Retirement on the Edge: Women,Men, and Economic Insecurity After the Great Recession

Source: Cynthia Hess, Jeff Hayes and, Heidi Hartmann, Institute for Women’s Policy Research (IWPR) /Rockefeller Survey of Economic Security, D500, September 2011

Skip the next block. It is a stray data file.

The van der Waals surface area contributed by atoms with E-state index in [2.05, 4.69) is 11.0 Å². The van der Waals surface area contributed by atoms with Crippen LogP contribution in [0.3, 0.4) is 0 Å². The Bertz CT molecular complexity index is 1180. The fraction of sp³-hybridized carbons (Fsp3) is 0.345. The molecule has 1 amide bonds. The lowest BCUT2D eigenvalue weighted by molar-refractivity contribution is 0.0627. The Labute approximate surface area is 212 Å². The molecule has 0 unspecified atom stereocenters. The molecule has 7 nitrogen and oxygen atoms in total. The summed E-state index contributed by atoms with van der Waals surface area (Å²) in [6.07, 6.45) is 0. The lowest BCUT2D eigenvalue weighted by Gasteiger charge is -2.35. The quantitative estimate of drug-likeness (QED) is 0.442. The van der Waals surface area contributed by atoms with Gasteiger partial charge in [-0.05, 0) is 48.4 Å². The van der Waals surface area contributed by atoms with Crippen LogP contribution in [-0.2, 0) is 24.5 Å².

The Great Recession dramatically altered the lives of many Americans, creating pronounced economic stress and uncertainty for both individuals and families. Even after the recession was officially declared over, unemployment levels remained persistently high, while housing values remained notably low. These circumstances led the Institute for Women’s Policy Research (IWPR) to develop and analyze the IWPR/Rockefeller Survey of Economic Security, which was administered to 2,746 adults aged 18 and older between September and November 2010. The sample for the survey was stratified to yield approximately equal numbers of white, black, and Hispanic respondents, with results weighted by American Community Survey data to reflect the non-institutional, adult population of the nation. The survey included a select number of questions from earlier surveys, such as the Rockefeller Foundation’s February 2007 American Workers Survey and the National Academy of Social Insurance/Rockefeller Survey of 2009. These questions were worded the same or in similar ways in the current survey to allow for comparison between respondents’ views in 2010 and in the previous studies.

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